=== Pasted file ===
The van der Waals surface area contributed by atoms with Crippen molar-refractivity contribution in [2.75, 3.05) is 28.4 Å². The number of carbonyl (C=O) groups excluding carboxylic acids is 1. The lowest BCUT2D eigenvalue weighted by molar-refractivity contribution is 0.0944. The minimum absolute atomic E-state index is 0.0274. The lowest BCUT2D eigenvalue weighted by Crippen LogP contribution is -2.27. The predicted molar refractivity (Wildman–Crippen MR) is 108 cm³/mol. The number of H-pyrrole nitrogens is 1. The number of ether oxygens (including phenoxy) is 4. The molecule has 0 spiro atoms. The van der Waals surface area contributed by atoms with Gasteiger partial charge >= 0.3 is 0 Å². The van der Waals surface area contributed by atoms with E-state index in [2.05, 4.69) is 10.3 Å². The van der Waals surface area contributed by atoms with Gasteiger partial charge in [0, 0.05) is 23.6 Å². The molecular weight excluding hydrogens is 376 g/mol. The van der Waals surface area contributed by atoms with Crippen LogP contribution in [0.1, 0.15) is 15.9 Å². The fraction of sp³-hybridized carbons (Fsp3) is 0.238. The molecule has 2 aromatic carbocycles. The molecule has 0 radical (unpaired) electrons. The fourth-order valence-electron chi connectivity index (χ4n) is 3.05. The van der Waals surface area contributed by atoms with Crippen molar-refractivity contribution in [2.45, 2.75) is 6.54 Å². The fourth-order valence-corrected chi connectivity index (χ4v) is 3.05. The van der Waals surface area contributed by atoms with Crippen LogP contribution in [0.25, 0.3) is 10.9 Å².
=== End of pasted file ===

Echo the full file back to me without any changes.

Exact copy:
The van der Waals surface area contributed by atoms with Crippen molar-refractivity contribution in [2.75, 3.05) is 28.4 Å². The number of carbonyl (C=O) groups excluding carboxylic acids is 1. The lowest BCUT2D eigenvalue weighted by molar-refractivity contribution is 0.0944. The minimum absolute atomic E-state index is 0.0274. The lowest BCUT2D eigenvalue weighted by Crippen LogP contribution is -2.27. The predicted molar refractivity (Wildman–Crippen MR) is 108 cm³/mol. The number of H-pyrrole nitrogens is 1. The number of ether oxygens (including phenoxy) is 4. The molecule has 0 spiro atoms. The van der Waals surface area contributed by atoms with Gasteiger partial charge >= 0.3 is 0 Å². The van der Waals surface area contributed by atoms with E-state index in [2.05, 4.69) is 10.3 Å². The van der Waals surface area contributed by atoms with Gasteiger partial charge in [0, 0.05) is 23.6 Å². The molecular weight excluding hydrogens is 376 g/mol. The van der Waals surface area contributed by atoms with Crippen LogP contribution in [0.1, 0.15) is 15.9 Å². The fraction of sp³-hybridized carbons (Fsp3) is 0.238. The molecule has 2 aromatic carbocycles. The molecule has 0 radical (unpaired) electrons. The fourth-order valence-electron chi connectivity index (χ4n) is 3.05. The van der Waals surface area contributed by atoms with Crippen molar-refractivity contribution in [2.45, 2.75) is 6.54 Å². The fourth-order valence-corrected chi connectivity index (χ4v) is 3.05. The van der Waals surface area contributed by atoms with Crippen LogP contribution in [0.25, 0.3) is 10.9 Å².